Mary Green, obscure orphan and ward of the wealthy Hargreaves family, has always accepted her inferior position with grace, humility, and gratitude. When she discovers that her only friend is to leave the country forever, that her confidence has been betrayed by the unfeeling youngest daughter of the family, and that her very deprivation is the object of the mockery and scorn of everyone she has sought to honour, she determines to cast them off and make her own way in the world. On her twenty-first birthday, free to choose her own destiny, she dreams of peace and tolerance, and perhaps a partner who might be noble enough to love her in all her simplicity. But when an unexpected foray into London society disrupts all her plans, she is faced with an uncharacteristic storm of feelings. Will she grow strong and happy in her independence, or will her character be lost amidst her newfound ambition? Unable to trust the whims of her own heart, Mary is forced to confront the question that has forever plagued her: Who is she and where does she come from?
I’ve read for Melanie Kerr before, principally Follies Past, so when I was contacted to read Mary Green, her second book, I was more than happy to do so. I received a preview copy, but didn’t have any major issues with the formatting – however, I won’t be quoting items direct from the text as things are always liable to change with previews.
The book starts with Mary, niece and cousin, who lives with her deceased mother’s family, the Hargreaves. They are well off, and whilst Mary has a a roof over her head and food in her stomach, she’s never had new clothes and still sleeps in the nursery. Her Uncle (Sir Richard) works out in the Caribbean, so is rarely home. Mary lives an almost Cinderella-like existence, not quite a servant, but certainly not treated as equal by her cousins Dorothea and Augusta, or by her Aunt Preston.
Not knowing her parents, she was adopted at the age of 4 by a loving husband and wife, but unfortunately they died not long after, leaving her to be brought up by her Uncle, spinster aunt and her cousins. Always treated as the poor relation, she has little confidence, and little self worth.
On her 21st birthday, Mary has an unexpected visitor in the shape of a solicitor, who tells her about her inheritance from the people who briefly adopted her when she was young. Having reached the end of her tether, and following a heated argument with her aunt and cousins, Mary departs from the house that very moment and doesn’t look back, even to say goodbye.
The solicitor has a widowed sister, who proves to be an invaluable companion, and introduces Mary into London society. She makes new friends, tries to spend her money in a suitable manner and thinks little of the family she left behind. Things come to ahead however when her new friends meet her cousins who are in town for the season, and start asking questions as to why she never talked about such delightful women. Mary escapes to her house outside Bath (she is rich enough to have both a town house and a place outside Bath). Her new friends come to visit, only for them to have invited the cousins too, without checking with Mary first.
It turns out that the situations have changed, and Uncle Hargraves has lost all his money, and the family are now poor relations. Augusta and Dorothea need to marry soon, before the gossip gets around as to their sudden loss in income. Mary is expected to stump up the dowry. Uncle Hargreaves finds out that Mary’s life wasn’t happy as she grew up, and that the Aunt had misrepresented how things had gone on (claiming it was Mary’s choice to remain in the nursery). Thankfully an investigation into the accounts proves that the Aunt had not committed fraud with regards to Mary’s inheritance.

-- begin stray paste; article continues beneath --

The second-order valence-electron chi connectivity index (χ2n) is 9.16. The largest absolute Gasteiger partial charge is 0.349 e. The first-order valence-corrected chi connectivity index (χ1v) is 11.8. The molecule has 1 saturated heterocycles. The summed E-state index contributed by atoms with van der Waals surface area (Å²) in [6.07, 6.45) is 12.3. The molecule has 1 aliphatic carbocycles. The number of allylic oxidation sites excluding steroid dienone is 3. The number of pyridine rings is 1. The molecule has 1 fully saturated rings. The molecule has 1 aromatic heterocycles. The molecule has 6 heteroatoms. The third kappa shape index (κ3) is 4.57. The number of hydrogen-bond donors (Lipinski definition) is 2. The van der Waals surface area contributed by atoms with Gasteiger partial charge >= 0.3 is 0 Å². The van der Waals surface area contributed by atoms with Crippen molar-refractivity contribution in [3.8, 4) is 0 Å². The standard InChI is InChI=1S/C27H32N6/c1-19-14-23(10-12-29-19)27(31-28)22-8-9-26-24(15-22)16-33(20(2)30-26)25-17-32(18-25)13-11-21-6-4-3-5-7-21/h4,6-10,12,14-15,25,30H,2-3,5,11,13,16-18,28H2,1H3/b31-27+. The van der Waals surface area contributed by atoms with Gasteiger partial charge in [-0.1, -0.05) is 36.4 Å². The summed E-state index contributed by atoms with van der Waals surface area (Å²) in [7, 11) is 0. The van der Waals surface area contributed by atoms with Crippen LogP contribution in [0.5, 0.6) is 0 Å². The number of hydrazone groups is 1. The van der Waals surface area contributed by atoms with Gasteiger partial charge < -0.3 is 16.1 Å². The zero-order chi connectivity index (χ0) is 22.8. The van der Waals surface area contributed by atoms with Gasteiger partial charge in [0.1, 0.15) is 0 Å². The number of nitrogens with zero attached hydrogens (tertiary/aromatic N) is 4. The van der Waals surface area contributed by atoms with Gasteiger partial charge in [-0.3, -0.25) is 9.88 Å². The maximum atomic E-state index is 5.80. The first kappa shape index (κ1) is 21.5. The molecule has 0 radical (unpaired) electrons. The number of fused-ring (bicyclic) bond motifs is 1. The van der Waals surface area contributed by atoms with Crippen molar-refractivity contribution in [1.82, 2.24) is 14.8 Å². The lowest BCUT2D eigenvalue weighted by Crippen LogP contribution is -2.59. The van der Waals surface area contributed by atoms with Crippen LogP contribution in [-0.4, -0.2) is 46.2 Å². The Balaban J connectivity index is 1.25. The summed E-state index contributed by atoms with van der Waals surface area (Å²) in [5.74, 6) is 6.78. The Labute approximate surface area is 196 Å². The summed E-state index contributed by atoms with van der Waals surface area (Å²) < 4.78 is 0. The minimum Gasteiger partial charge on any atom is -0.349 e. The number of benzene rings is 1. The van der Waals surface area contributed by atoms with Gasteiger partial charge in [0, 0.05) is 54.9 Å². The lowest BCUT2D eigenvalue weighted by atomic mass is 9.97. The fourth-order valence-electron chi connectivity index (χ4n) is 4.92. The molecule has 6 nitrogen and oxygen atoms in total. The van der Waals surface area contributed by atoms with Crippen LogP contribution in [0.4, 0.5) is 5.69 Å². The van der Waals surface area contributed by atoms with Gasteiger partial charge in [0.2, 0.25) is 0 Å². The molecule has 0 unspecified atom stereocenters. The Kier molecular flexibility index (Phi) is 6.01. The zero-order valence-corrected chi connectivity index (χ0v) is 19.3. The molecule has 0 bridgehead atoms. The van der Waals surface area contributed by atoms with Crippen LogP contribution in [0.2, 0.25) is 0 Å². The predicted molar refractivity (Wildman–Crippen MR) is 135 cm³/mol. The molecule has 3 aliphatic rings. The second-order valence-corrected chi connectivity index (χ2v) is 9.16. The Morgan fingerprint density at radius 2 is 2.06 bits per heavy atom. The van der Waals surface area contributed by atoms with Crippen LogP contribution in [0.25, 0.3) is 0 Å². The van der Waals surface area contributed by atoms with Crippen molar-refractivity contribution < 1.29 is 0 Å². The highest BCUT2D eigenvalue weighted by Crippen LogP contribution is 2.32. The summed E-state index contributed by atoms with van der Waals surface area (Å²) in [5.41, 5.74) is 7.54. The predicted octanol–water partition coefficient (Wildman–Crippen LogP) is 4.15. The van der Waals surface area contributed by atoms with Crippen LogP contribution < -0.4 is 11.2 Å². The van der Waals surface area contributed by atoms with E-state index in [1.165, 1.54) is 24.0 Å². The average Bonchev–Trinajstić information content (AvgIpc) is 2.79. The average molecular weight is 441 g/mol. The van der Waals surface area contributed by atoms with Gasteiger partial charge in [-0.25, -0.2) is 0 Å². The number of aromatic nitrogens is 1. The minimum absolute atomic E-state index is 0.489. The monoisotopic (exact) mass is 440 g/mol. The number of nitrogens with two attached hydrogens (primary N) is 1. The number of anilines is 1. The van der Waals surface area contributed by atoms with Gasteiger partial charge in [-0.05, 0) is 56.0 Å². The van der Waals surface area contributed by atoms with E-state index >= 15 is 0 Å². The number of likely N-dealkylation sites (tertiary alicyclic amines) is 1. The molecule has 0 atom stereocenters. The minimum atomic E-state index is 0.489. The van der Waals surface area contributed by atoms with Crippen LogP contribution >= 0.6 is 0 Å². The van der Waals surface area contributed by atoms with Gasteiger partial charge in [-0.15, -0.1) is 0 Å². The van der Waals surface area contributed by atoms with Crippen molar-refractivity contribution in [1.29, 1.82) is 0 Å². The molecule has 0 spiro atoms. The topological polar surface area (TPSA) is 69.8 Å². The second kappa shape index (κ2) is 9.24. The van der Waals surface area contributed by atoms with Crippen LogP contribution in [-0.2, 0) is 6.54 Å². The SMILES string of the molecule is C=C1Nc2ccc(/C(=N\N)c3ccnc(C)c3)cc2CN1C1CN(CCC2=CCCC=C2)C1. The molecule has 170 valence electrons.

Mary is being courted by a number of men, including one man from the Ingles family, who she’s known all her life, and whom she believed she was in love with. Turns out that he is selfish and didn’t hold her in the regard she thought he did. He is planning to be a missionary in Africa, and never comes to visit her, even when explicitly invited. However, the other brother, who Mary had initially thought shallow and not worthy of interest, in stead proves to be worthy and always someone on her side (hits of Pride and Prejudice here!).
There are a couple of surprises near the end – the resolution of the Aunt Preston’s situation – the initial Ingles beau goes off to Africa, taking Aunt Preston with him. He also takes a surfeit of items with him that shows that he considers being a missionary is not an excuse to not have home comforts. Mary gets to find out more about where she comes from, who her parents were and that she is certainly not as illegitimate as everyone thought.
In essence: there are some echoes of Jane Austen’s work here, including Pride and Prejudice and Emma, though this is to be expected, considering Kerr’s stated influences. It’s certainly a book that has it’s influences on it’s sleeves, but noone loses out from reading this book!
About the Author
Melanie Kerr studied linguistics, English, and theatre at the University of British Columbia, and law at the University of Alberta. Kerr is a reckless lover of clotted cream, a staunch defender of the semi-colon, and a fierce opponent of unpleasant music. She wooed her current and only husband with false promises of skill at word games and eternally good hair. She lives in Edmonton, where she raises her three young children, sews her own Regency costumes, organizes Regency costume events, blogs on all things old and English, endeavours to take over the world, and occasionally practices law.
When Follies Past came out, I did an interview with Melanie, and it can be found here